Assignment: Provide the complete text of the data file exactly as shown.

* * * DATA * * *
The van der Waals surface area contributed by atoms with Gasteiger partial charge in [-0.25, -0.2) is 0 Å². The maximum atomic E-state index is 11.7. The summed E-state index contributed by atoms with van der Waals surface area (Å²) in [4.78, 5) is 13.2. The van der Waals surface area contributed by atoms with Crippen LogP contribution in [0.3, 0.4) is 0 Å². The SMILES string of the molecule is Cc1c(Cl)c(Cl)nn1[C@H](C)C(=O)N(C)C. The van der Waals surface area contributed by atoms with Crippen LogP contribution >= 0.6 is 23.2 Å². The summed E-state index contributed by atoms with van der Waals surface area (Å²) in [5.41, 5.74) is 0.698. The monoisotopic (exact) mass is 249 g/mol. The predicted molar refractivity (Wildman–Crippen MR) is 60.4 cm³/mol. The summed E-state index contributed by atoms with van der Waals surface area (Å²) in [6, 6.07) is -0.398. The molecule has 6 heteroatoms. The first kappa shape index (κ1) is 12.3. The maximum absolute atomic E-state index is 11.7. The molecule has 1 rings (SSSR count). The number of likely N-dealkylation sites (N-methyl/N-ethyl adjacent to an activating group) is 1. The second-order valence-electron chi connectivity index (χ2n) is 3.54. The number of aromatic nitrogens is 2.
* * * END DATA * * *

The van der Waals surface area contributed by atoms with Gasteiger partial charge in [-0.25, -0.2) is 0 Å². The maximum atomic E-state index is 11.7. The summed E-state index contributed by atoms with van der Waals surface area (Å²) in [4.78, 5) is 13.2. The van der Waals surface area contributed by atoms with Crippen LogP contribution in [0.3, 0.4) is 0 Å². The SMILES string of the molecule is Cc1c(Cl)c(Cl)nn1[C@H](C)C(=O)N(C)C. The van der Waals surface area contributed by atoms with Crippen LogP contribution >= 0.6 is 23.2 Å². The summed E-state index contributed by atoms with van der Waals surface area (Å²) in [5.41, 5.74) is 0.698. The monoisotopic (exact) mass is 249 g/mol. The predicted molar refractivity (Wildman–Crippen MR) is 60.4 cm³/mol. The summed E-state index contributed by atoms with van der Waals surface area (Å²) in [6, 6.07) is -0.398. The molecule has 6 heteroatoms. The first kappa shape index (κ1) is 12.3. The maximum absolute atomic E-state index is 11.7. The molecule has 1 rings (SSSR count). The number of likely N-dealkylation sites (N-methyl/N-ethyl adjacent to an activating group) is 1. The second-order valence-electron chi connectivity index (χ2n) is 3.54. The number of aromatic nitrogens is 2.